Christopher Lawrence Wacker, of Brookfield, Wisconsin, a stockbroker with Park Avenue Securities was fined $5,000.00 and suspended for two months from associating with any Financial Industry Regulatory Authority (FINRA) member firm in any capacity after consenting to findings that he had made misrepresentations concerning trading authority in customer accounts. Letter of Acceptance, Waiver and Consent, No. 2014041510201 (July 15, 2016).

According to the AWC, from July of 2011 through July of 2012, while Wacker was associated with Park Avenue Securities, he had worked in the firm’s Brookfield office along with another registered representative, DD. During this time, Wacker was the only licensed individual in the office that was able to execute equity transactions on behalf of customers.

Apparently, DD employed an assistant, JV, to provide DD with administrative support for withdrawal transactions requested by customers. The AWC noted that JV was given access by DD to specific client information regarding accounts held with the firm, as well as information pertaining to the balances, holdings and account activity associated with such accounts.

The AWC stated that from August of 2010 through December of 2013, a total of $255,300.00 was misappropriated by JV from two of the firm’s customer accounts which were managed by DD. One of the customers referenced in the AWC was an elderly investor, VS, whom opened an IRA account with Park Avenue Securities back in 2007.

The AWC stated that from August of 2010 through September of 2012, thirty-one wire transactions were effected by JV, totaling an estimated $100,000.00, from the account of VS. Reportedly, JV presented some of these unauthorized and fabricated wire transfer requests to Wacker to approve, where such requests were designed to prompt the sale of VS’s securities. The AWC stated that VS had not provided consent in any of the aforementioned orders to sell the securities.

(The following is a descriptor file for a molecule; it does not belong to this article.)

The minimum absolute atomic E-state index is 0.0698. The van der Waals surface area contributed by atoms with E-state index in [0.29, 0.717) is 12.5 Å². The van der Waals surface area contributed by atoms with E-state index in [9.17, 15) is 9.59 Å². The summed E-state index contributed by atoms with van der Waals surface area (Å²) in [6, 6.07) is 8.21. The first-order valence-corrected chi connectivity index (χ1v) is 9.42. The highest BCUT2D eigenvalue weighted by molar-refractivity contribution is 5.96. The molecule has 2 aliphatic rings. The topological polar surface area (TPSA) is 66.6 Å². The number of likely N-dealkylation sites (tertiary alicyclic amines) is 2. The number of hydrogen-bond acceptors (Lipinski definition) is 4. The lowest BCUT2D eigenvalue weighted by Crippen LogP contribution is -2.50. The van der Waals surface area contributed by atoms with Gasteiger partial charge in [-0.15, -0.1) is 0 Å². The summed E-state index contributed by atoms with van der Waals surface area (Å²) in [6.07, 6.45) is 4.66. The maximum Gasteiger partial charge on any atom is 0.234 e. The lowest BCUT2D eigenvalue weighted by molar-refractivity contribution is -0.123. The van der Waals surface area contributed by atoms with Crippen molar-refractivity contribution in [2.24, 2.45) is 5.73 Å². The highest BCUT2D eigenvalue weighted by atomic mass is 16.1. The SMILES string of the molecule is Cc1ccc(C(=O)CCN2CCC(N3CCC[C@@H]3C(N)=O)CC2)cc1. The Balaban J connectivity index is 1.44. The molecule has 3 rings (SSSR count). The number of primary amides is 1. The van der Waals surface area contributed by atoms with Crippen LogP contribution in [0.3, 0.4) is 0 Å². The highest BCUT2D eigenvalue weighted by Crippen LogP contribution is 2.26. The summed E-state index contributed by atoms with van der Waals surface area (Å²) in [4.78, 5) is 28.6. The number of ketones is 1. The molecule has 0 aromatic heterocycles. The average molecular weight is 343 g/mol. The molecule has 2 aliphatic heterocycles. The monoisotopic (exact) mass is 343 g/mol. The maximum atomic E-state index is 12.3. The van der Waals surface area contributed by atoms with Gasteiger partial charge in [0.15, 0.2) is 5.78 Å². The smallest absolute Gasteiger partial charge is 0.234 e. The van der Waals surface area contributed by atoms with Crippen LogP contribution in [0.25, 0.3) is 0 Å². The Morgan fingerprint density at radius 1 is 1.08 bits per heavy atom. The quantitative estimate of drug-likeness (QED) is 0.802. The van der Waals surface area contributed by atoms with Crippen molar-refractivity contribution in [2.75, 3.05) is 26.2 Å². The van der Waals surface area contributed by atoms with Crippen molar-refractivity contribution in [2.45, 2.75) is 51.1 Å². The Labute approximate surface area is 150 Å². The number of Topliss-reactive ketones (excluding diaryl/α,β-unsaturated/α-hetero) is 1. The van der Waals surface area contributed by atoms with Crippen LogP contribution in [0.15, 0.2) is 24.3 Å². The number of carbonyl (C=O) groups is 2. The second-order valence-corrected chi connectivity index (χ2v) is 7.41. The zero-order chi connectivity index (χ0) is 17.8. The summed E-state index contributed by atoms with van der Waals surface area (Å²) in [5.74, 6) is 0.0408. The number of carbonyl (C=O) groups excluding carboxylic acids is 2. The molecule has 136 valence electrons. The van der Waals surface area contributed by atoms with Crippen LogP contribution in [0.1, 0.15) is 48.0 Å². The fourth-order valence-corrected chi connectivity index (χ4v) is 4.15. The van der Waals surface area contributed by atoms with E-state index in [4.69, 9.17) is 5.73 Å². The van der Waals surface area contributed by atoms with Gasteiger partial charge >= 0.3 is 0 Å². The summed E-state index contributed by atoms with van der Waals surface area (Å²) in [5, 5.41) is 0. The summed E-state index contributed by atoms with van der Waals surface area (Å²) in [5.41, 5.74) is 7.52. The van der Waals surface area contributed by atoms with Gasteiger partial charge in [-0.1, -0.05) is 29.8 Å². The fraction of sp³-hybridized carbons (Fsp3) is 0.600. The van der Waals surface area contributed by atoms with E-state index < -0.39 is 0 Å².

FINRA found that during the aforementioned period, Wacker was responsible for confirming all of the terms pertaining to a customer’s order ticket by directly interacting with the customer. However, as stated in the AWC, Wacker made false statements verbally to the firm’s trading desk personnel concerning the orders that JV presented.

The AWC reported that Wacker represented to the firm’s trading desk that he had conversations with VS. However, FINRA found that Wacker’s statements were false as he never actually spoke with VS, nor did VS ever communicate to the firm’s staff the intent to sell any of VS’s securities.

In one example, on July 5, 2011, a fake order ticket was presented to the trading desk for the sale of forty-eight shares in Abbott Laboratories. Apparently, the trading desk was told by Wacker that the customer had contacted the firm in the morning, and that Wacker had spoken with the client. Wacker purportedly told the trading desk that customer VS wanted to sell the equity positions. FINRA found Wacker’s statements to be false.

In another example, on July 12, 2012, a fake order ticket had been presented to the firm’s trading desk concerning the sale of seventy-five shares of Hospira, Inc. The AWC stated that Wacker claimed to the trading desk that customer VS had just called in, and that Wacker had spoken with the customer. Wacker claimed to the trading desk that the customer requested the sale of such securities, and also instructed the trading desk that the trade was unsolicited. Again, FINRA found that Wacker’s statements were false.

FINRA noted four additional occasions in the AWC in which Wacker made false statements concerning fake order tickets to sell equity securities in VS’s account. In all of these occasions, FINRA found that Wacker never actually spoke with the client, and the client never authorized the transactions. FINRA found that Wacker’s aforementioned representations constituted violations of FINRA Rule 2010.

Prior to FINRA’s disciplinary action which resulted in Wacker’s suspension and fine, public disclosure records reveal that on May 1, 2015, Park Avenue Securities terminated Wacker amid allegations that he did not follow the regulatory guidelines when communicating customer specific trades with the firm’s trade desk.

Guiliano Law Group

Our practice is limited to the representation of investors. We accept representation on a contingent fee basis, meaning there is no cost to you unless we make a recovery for you. There is never any charge for a consultation or an evaluation of your claim. For more information, contact us at (877) SEC-ATTY.

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